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Author Topic: Africa: Orange' maize could save eyesight of millions of African children  (Read 2487 times)
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Francis Umeoguaju
Expert in Bioscience Issues
Posts: 657

« on: September 27, 2010, 09:57:57 am »

'Orange' maize, a variety of the common cereal crop, could improve the lives of millions of malnourished people by providing increased vitamin A in their diet, according to a new study released here this week.
Vitamin A deficiency is endemic in many poor populations, causing up to 500,000 children a year to go blind and increasing the risk of other diseases and death. Sources of Vitamin A like meat, eggs, darkly coloured green vegetables, and orange fruits are generally too expensive for poor populations, especially in Sub-Saharan Africa.
But amongst other things, maize is a major source of everyday nutrition in the region. People consume white maize porridge in large amounts, sometimes eating as much as a half kilo a day.
Conscious of this traditional preference, researchers have bred orange maize to contain more beta-carotene, which the human body converts into vitamin A.
A recent study headed by Dr. Wendy White of the Iowa State University Department of Food Science and Human Nutrition discovered the new vitamin A source.
HarvestPlus, which supported the study, is a programme of the Consultative Group on International Agricultural Research (CGIAR), a World Bank-based consortium of 15 research centres worldwide devoted to enhancing agricultural productivity, particularly in developing countries.
In the study, six healthy women were given three different types of maize porridge, one of which was orange maize. The research proved that the beta-carotene from the orange maize was converted at nearly twice the rate previously assumed for maize. The findings were published in The American Journal of Clinical Nutrition earlier this week.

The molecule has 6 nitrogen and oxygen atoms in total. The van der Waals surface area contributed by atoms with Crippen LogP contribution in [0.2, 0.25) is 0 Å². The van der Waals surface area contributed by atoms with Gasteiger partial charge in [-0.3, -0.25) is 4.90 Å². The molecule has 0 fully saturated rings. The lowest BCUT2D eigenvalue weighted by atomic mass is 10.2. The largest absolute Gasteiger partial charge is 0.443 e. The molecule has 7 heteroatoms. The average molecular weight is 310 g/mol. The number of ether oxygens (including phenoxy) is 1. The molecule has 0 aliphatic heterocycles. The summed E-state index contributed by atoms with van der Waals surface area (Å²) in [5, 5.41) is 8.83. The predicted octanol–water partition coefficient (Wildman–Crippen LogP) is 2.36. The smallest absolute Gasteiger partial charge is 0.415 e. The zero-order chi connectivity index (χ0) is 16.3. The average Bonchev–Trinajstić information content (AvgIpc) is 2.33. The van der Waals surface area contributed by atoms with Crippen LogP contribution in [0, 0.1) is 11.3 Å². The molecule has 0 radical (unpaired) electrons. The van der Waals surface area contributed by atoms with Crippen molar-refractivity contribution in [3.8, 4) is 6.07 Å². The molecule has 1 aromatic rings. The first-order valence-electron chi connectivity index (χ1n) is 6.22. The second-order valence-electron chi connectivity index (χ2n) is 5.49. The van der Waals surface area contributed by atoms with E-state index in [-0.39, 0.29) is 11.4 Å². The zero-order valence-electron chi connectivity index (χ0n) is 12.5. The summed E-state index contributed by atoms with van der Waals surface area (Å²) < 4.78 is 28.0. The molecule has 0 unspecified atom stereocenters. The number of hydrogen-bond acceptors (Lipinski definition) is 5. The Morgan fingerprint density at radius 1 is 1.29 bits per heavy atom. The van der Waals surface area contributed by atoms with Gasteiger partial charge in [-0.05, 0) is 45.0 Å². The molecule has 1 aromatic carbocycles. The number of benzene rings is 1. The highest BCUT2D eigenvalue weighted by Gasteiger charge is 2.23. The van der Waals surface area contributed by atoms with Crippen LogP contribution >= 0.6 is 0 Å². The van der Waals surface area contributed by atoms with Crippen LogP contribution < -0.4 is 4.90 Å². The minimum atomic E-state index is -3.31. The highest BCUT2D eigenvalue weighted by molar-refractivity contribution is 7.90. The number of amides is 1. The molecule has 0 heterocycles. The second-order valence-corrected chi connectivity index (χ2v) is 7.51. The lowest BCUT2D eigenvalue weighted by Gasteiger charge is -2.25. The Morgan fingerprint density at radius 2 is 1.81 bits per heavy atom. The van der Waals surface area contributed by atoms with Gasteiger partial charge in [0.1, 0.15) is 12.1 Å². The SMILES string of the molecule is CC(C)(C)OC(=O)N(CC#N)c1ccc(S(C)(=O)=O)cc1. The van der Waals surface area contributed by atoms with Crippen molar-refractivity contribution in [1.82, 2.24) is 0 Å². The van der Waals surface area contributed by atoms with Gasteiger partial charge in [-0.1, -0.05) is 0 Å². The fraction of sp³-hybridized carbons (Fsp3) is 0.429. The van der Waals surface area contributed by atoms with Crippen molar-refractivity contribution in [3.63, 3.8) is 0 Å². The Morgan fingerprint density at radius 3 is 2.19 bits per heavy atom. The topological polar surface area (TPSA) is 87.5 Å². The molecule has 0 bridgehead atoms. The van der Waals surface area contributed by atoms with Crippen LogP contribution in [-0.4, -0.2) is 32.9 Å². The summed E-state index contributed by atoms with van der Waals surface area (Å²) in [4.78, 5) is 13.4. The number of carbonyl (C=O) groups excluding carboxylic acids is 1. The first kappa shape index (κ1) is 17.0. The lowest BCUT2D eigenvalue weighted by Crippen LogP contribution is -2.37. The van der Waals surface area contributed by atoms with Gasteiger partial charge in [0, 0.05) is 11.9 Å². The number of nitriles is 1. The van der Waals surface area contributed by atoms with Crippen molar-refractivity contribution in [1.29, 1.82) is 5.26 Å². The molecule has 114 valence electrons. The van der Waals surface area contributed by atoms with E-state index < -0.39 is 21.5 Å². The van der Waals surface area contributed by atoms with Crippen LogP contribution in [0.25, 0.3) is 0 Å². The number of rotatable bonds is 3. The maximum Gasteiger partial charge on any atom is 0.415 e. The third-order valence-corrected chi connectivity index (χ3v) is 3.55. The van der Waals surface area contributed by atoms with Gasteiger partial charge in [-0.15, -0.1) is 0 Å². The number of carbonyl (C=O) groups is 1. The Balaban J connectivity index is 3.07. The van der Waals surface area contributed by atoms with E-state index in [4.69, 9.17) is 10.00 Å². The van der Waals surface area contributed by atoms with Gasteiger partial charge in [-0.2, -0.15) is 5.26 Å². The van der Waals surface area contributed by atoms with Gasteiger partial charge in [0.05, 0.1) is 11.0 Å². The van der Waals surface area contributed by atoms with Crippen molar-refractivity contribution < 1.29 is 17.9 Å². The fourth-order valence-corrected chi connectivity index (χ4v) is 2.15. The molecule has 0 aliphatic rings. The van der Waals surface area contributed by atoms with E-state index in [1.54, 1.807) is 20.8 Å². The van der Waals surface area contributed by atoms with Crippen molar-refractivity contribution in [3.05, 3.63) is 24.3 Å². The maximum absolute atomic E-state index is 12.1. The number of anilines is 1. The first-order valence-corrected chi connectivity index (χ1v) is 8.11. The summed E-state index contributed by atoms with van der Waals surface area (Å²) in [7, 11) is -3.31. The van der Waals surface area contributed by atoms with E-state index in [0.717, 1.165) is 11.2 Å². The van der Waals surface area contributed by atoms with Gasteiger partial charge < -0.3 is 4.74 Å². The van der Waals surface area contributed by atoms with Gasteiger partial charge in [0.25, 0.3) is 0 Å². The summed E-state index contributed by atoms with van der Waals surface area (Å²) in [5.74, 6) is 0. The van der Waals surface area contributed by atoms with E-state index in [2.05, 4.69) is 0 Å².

"This study answered a major feasibility concern for the biofortification programme," said White. "Plant breeders were quickly successful in ramping up the beta-carotene content in the corn, but then the question was, 'Would it be available to be absorbed and utilized by people?'"
"So what we've shown is the beta-carotene is bioavailable to be converted to vitamin A in the body, and much more so than previously expected," White continued.
In 2012, HarvestPlus intends to introduce the variety into Zambia, where vitamin A deficiency affects over 53 percent of the child population. They speculate that the new crop could account for 30 percent of the daily vitamin A required for children two to six years old and 40 percent for women of child-bearing age.
According to Dr. White, HarvestPlus is already conducting a pilot programme in Zambia to provide young children with the biofortified, beta-carotene maize.
Though the variety is developed for northern climates right now, Dr. Kevin Pixley and the Zambian Agricultural Research Institute (ZARI) are now developing the adaptations for growth in Zambian conditions.